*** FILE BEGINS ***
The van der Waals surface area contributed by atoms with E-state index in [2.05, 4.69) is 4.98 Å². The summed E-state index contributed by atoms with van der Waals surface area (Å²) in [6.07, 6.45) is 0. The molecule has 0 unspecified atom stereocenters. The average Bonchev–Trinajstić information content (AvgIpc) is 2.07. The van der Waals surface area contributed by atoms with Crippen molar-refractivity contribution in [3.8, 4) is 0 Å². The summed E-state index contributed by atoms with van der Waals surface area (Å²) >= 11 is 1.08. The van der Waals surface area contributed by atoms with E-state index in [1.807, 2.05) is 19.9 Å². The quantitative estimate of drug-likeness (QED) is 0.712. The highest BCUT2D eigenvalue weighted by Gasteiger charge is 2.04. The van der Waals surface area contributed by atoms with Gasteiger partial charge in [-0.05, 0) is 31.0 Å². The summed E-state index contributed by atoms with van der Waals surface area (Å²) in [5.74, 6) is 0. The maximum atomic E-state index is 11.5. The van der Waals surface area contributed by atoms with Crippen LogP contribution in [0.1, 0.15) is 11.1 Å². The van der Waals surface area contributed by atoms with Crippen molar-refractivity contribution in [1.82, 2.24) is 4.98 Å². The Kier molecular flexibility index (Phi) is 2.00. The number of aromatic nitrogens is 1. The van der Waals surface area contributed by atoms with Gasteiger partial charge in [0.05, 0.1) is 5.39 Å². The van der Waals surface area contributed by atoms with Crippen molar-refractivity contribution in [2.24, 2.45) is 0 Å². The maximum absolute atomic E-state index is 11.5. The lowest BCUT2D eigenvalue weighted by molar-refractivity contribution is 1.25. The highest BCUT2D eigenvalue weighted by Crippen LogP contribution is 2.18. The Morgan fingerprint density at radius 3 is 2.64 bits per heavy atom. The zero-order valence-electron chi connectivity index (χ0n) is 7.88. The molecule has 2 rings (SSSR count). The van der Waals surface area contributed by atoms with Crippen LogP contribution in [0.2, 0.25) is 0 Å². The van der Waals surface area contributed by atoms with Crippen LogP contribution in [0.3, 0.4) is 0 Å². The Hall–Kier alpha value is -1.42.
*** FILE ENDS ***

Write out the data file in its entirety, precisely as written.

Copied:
The van der Waals surface area contributed by atoms with E-state index in [2.05, 4.69) is 4.98 Å². The summed E-state index contributed by atoms with van der Waals surface area (Å²) in [6.07, 6.45) is 0. The molecule has 0 unspecified atom stereocenters. The average Bonchev–Trinajstić information content (AvgIpc) is 2.07. The van der Waals surface area contributed by atoms with Crippen molar-refractivity contribution in [3.8, 4) is 0 Å². The summed E-state index contributed by atoms with van der Waals surface area (Å²) >= 11 is 1.08. The van der Waals surface area contributed by atoms with E-state index in [1.807, 2.05) is 19.9 Å². The quantitative estimate of drug-likeness (QED) is 0.712. The highest BCUT2D eigenvalue weighted by Gasteiger charge is 2.04. The van der Waals surface area contributed by atoms with Gasteiger partial charge in [-0.05, 0) is 31.0 Å². The summed E-state index contributed by atoms with van der Waals surface area (Å²) in [5.74, 6) is 0. The maximum atomic E-state index is 11.5. The van der Waals surface area contributed by atoms with Crippen LogP contribution in [0.1, 0.15) is 11.1 Å². The van der Waals surface area contributed by atoms with Crippen molar-refractivity contribution in [1.82, 2.24) is 4.98 Å². The Kier molecular flexibility index (Phi) is 2.00. The number of aromatic nitrogens is 1. The van der Waals surface area contributed by atoms with Gasteiger partial charge in [0.05, 0.1) is 5.39 Å². The van der Waals surface area contributed by atoms with Crippen molar-refractivity contribution in [2.24, 2.45) is 0 Å². The maximum absolute atomic E-state index is 11.5. The lowest BCUT2D eigenvalue weighted by molar-refractivity contribution is 1.25. The highest BCUT2D eigenvalue weighted by Crippen LogP contribution is 2.18. The Morgan fingerprint density at radius 3 is 2.64 bits per heavy atom. The zero-order valence-electron chi connectivity index (χ0n) is 7.88. The molecule has 2 rings (SSSR count). The van der Waals surface area contributed by atoms with Crippen LogP contribution in [0.2, 0.25) is 0 Å². The van der Waals surface area contributed by atoms with Crippen LogP contribution in [0.3, 0.4) is 0 Å². The Hall–Kier alpha value is -1.42.